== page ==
Happily Ever Separated: When Couples Won't Divorce

ThinkStockThey may be separated, but Kris and Bruce Jenner say they aren’t divorcing any time soon. On Thursday, Kris made that very clear to People magazine by saying, “No. No, no, no,” when asked whether divorce papers had been drawn.

A couple’s decision to live separate lives, rather than hit divorce court, may sound odd in a world where people seem less excited about getting married than ever — a recent report published by Pew Research shows barely half of U.S. adults are married and the median age for first marriages is at an all-time high. Still, the decision to remain in marital limbo is a popular one.

“I see plenty of clients who choose to be apart rather than jump through the hoops of divorce,” Linda Gross, a Santa Monica, California-based family lawyer tells Yahoo Shine. “Although this arrangement works for some, it’s an individual lifestyle choice that’s dependent on the dynamics of the relationship.” According to Gross, there are two types of couples that separate for the long-term: Those who want to indefinitely remain apart and others who suspect they’ll ultimately get divorced in the far future. Whichever couple you are, says Gross, it’s wise to seek legal advice and draft a legal agreement spelling out the terms, including the division of property, rather than simply live apart and stay married.

For some, choosing long-term separation is a financial decision. If you own a business together and want your offspring to reap the benefits one day, a separation may keep the company intact. Or, if one spouse has an existing health condition and obtaining coverage would be difficult, separation, rather than divorce, would allow him or her to remain on the spouse’s health insurance.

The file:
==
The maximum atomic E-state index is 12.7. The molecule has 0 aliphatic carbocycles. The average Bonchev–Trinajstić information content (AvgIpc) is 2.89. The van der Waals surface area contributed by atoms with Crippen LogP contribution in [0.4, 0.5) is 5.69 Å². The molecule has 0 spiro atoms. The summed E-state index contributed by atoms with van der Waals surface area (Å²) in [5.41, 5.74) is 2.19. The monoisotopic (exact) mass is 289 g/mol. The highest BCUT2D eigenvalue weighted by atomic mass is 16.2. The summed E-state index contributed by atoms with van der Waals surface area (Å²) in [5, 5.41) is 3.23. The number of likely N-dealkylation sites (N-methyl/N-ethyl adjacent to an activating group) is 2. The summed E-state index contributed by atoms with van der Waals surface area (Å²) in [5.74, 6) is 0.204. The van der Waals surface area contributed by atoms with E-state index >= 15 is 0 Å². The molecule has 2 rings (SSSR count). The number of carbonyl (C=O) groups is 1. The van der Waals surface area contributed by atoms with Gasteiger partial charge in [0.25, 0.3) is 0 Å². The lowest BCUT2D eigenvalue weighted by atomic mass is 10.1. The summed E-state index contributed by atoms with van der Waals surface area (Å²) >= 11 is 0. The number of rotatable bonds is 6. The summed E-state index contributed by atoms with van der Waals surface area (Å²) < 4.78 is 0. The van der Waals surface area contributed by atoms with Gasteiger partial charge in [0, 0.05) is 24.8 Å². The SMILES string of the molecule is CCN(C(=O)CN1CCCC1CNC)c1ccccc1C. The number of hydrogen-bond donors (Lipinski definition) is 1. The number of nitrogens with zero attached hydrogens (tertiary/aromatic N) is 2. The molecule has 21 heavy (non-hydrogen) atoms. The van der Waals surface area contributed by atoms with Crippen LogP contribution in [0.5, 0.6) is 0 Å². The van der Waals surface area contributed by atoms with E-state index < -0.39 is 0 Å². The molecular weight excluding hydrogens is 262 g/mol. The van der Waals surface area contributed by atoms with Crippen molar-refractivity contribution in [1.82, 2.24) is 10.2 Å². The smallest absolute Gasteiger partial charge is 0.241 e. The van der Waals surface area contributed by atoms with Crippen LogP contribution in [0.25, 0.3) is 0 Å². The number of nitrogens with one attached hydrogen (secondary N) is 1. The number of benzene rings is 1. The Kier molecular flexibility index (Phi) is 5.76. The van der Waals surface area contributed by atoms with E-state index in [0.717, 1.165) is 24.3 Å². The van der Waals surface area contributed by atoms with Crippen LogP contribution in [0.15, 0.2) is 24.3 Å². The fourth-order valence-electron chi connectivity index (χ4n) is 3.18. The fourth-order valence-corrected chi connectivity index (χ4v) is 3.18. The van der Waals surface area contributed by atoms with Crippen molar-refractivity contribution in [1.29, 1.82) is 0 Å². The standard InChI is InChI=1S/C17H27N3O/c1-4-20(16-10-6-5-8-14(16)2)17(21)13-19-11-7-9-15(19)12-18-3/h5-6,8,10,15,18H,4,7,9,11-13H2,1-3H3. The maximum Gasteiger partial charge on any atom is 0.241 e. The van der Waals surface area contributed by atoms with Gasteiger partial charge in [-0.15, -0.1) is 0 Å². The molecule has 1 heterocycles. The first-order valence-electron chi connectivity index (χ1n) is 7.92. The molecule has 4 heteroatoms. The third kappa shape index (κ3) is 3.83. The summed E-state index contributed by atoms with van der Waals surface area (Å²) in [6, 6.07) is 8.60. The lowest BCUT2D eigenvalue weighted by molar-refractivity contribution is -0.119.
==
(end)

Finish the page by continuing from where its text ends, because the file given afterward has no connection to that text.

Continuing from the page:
For others, it’s a way to keep the family together. “I have clients who co-parent their young children in their marital home but when one is there, the other stays in an apartment,” says Gross. “They could have divorced but decided that separation would be a smoother transition until the children were older.”

And finally, staying can simply be easier than getting a divorce. "Lots of couples opt for long-term separations because navigating divorce proceedings is overwhelming, expensive, and stressful," says Gross. Separation can also be better for a couple’s social life: If you’ve been married for a while and your networks are entwined, living apart is more seamless than throwing around the “D” word at dinner parties.

However, long separations do have their downsides, particularly when it comes to alimony: “When couples choose to live apart, their income often drops,” says Gross. “If you stay separated for too long and then file for alimony, a court may not grant you as much because you’ve already proven you can live on the amount you have,” she says.

There are emotional drawbacks to remaining in marital limbo, too. “There’s a lot of responsibility and obligation involved in long term separation," says Bethany Marshall, PhD, a marriage and family therapist. "Both people should feel comfortable with the terms, otherwise, it can lead to disillusionment and even false hopes of reconciliation.”